Calculating cumulative strain in .NET Printing Code 39 in .NET Calculating cumulative strain

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Calculating cumulative strain use .net vs 2010 3 of 9 writer toprint barcode 3/9 for .net International Standard Serial Numbers (a) g (b) g Depth, m q q j Figure 13.6. Calculat .

net framework 39 barcode ed variation of oc , yi c , and c with depth at locations of Barnes Ice Cap boreholes (a) T020 and (b) T081. Locations of boreholes are shown in Figure 13.5.

(From Hooke and Hudleston, 1980, Figures 8a and 9a. Reproduced with permission of the International Glaciological Society.).

orientations of the a xes of maximum cumulative extension (X-axes: Figure 13.5b). Noteworthy in this gure is the fact that these axes are nearly parallel to the bed throughout most of the glacier.

The increased upglacier dip at the surface near and downglacier from borehole T061 is a consequence of the increase in the ratio of simple shear to pure shear as the equilibrium line is approached. As just noted, in simple shear the axis of maximum elongation dips 45 initially; with increasing deformation it is gradually rotated toward parallelism with the plane of the shear. The cumulative strain magnitude, oc , is shown in Figure 13.

5c. These numbers do not appear signi cant until one realizes that oc is proportional to the natural logarithm of the axial ratio of the strain ellipse. Thus, oc = 8, found in the most basal ice, corresponds to an elongation of 18 000:1.

A 1 m cube would be stretched into a 1-m wide ribbon 134 m long and 7.5 mm thick! Figure 13.6 shows the variation of oc , c , and c with depth in boreholes T020 and T081 (Figure 13.

5a). Because the dominant strain pattern at T020, particularly in the upper part of the glacier, is nearly pure shear with vertical compression and longitudinal extension, the axis of maximum cumulative extension is nearly horizontal. Thus, c remains close to 0.

On the other hand, c is 0 at the surface and initially increases. Finite strain and the origin of foliation gradually with depth as u/ z increases. However, with increasing depth in the glacier, the ice arriving at T020 has passed through a larger and larger region dominated by pure shear (Figure 13.4).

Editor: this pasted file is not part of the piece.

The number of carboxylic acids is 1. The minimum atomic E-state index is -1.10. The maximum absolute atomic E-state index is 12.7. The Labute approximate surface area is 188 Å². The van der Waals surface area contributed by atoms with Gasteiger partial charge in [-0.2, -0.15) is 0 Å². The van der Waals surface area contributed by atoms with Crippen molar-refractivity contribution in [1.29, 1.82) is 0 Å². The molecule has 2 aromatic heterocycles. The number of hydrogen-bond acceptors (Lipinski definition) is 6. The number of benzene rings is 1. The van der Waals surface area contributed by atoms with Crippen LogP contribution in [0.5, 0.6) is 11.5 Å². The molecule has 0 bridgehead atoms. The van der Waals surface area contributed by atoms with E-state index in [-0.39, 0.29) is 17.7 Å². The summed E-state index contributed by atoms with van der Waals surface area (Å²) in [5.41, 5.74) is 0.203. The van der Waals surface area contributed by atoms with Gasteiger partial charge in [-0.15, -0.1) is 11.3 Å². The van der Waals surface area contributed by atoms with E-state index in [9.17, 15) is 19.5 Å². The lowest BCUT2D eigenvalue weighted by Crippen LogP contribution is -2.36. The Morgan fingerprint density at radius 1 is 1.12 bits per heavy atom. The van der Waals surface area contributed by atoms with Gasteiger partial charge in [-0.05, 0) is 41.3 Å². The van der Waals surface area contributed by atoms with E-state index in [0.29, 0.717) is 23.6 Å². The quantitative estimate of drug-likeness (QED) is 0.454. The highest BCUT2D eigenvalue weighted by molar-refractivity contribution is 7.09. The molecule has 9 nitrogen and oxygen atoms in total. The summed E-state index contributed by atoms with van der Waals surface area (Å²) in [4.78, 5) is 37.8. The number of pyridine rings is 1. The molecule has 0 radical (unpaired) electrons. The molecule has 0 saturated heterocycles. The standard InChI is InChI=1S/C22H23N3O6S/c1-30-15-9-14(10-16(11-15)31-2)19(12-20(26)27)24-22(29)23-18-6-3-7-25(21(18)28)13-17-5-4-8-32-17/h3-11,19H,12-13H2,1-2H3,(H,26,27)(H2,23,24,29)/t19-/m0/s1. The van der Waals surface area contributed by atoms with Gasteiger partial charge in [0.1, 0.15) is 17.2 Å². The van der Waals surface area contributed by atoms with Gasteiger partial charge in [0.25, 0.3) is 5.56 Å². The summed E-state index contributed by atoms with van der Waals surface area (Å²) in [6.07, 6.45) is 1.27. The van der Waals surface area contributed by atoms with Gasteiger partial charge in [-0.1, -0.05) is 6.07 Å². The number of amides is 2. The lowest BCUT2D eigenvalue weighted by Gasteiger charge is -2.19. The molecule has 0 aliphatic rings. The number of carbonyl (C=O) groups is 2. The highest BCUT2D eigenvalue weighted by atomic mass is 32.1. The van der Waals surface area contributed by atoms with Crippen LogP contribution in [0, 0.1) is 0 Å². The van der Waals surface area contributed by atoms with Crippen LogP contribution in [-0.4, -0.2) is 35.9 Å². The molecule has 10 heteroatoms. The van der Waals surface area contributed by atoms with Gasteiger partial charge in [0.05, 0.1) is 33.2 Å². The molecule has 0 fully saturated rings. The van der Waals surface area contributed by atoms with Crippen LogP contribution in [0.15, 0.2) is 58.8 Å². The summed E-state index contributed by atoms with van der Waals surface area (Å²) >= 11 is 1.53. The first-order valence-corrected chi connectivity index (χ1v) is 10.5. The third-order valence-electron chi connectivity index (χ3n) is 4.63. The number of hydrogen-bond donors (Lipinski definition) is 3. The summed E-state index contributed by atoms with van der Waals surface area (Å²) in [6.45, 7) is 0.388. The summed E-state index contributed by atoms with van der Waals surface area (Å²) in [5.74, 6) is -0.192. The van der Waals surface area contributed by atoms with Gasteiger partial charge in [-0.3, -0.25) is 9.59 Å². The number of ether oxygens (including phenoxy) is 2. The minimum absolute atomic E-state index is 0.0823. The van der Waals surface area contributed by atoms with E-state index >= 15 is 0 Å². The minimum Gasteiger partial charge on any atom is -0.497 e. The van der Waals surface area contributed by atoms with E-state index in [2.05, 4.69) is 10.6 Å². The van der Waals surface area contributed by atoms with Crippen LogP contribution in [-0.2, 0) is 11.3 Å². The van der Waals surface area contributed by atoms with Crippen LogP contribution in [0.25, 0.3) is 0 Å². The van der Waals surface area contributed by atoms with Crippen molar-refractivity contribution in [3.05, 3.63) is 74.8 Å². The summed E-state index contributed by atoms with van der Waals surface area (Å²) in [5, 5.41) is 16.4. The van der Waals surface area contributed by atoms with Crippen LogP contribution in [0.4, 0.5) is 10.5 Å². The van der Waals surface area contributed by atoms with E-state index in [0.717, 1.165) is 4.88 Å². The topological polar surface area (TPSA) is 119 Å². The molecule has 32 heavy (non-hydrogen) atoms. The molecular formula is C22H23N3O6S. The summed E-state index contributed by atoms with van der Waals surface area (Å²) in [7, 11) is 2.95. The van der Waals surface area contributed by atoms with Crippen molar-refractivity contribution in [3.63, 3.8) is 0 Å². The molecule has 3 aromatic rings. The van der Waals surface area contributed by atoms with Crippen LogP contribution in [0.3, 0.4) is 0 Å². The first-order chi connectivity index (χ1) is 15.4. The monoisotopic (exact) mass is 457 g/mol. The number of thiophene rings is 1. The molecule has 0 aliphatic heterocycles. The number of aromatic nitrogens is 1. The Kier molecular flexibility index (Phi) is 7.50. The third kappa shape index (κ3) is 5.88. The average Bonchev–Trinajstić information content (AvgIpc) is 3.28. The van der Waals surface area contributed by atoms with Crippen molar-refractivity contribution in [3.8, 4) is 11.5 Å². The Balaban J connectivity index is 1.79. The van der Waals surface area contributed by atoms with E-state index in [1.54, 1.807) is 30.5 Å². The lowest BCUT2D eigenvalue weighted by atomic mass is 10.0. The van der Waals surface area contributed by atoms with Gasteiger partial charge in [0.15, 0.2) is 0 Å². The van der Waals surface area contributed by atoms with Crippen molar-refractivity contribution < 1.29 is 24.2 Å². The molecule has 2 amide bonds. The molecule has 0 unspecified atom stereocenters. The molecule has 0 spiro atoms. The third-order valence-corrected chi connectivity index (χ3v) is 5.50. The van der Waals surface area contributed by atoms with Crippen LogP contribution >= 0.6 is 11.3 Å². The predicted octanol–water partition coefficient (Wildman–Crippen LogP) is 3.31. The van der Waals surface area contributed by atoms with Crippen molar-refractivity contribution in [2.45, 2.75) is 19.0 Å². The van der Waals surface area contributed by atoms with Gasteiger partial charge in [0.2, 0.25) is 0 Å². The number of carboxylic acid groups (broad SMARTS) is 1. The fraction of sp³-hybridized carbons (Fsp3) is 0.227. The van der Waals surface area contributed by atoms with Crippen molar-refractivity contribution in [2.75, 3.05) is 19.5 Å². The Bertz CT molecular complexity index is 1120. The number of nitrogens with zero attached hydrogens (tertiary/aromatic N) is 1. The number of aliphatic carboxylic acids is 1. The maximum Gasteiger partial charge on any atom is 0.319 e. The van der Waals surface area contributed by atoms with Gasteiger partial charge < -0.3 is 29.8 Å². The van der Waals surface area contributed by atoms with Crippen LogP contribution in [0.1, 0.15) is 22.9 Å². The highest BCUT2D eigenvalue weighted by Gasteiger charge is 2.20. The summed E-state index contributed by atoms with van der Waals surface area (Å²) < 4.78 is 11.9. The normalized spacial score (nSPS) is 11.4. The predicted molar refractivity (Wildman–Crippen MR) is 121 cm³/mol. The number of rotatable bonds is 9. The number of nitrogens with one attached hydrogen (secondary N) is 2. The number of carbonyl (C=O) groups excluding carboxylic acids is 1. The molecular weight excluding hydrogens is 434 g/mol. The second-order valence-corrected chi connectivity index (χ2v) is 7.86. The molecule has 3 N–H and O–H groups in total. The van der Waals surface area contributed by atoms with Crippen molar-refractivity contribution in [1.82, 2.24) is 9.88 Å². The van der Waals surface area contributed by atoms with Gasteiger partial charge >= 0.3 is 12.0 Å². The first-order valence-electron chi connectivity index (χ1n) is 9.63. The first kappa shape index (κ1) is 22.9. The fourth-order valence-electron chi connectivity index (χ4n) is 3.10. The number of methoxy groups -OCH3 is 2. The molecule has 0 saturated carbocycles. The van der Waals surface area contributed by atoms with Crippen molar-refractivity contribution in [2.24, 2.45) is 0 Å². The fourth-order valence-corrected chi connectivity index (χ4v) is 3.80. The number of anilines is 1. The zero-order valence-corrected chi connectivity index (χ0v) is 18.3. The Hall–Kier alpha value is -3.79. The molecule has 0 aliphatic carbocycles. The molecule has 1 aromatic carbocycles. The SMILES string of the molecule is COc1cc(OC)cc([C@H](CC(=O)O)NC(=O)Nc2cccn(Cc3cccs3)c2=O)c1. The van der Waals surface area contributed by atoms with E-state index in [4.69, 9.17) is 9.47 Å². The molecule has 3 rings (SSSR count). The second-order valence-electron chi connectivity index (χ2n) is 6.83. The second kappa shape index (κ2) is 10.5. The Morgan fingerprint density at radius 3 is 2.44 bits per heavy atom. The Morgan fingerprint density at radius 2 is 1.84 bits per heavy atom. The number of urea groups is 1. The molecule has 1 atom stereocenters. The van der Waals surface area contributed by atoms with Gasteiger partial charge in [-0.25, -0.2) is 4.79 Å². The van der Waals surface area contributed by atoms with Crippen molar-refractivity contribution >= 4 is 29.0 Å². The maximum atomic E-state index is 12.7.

Thus, c reaches a maximum ( 12 ) at a depth of 240 m and then decreases at greater depth. The pattern at the site of borehole T081 is different in several respects. Because this hole is in the upper part of the ablation area, ice at the surface accumulated some strain as it moved from higher in the glacier.

Thus, oc > 0 at the surface. With increasing depth, the ice has traveled a greater distance and accumulated more strain so oc increases to about 7, representing an axial ratio of over 5000. Because ice near the surface has experienced a modest amount of mixed simple and pure shear (Figure 13.

4), c 10 and c 25 here. With increasing depth, c rst increases, reaching a maximum at a depth of 120 m and then decreases, re ecting the early history of pure shear that this deeper ice experienced. To further quantify the in uence of the early history of pure shear, Hudleston calculated c for a particle of ice that experienced a total strain, oc , of 3.

75 entirely by simple shear (Hooke and Hudleston, 1980). In this case, c is 80 and increases toward 90 as oc increases further. For comparison, in holes T020 and T081 the actual rotations at this strain magnitude are 9 and 57 , respectively.

Let us now use our understanding of cumulative strain to study the origin of foliation.. Components of foliation The pronounced banded character of glaciers (see, for example, Figures 5.18 and 8.8) has led to considerable confusion.

Banding is most prominent in the ablation area once the winter snow has melted. However, banding may also be seen in crevasse walls in the accumulation area, although it has a very different appearance there and most people would, correctly, refer to it as annual layering or sedimentary strati cation. The banding is normally subparallel to the nearest bounding surface, be it the bed, the surface, or the valley walls.

However, in the lower part of the ablation area it typically dips gently to steeply upglacier (Figure 13.7b). The banding is penetrative; that is, the bands are cross sections of layers in the ice.

On close inspection, one nds that the banded appearance most commonly results from variations in bubble or dirt content. The latter, coupled with the suggestive upglacier dip of the bands near the margin, has given rise to the mistaken impression that the banding is a re ection of shear planes in the ice along which debris was (somehow) carried to the.
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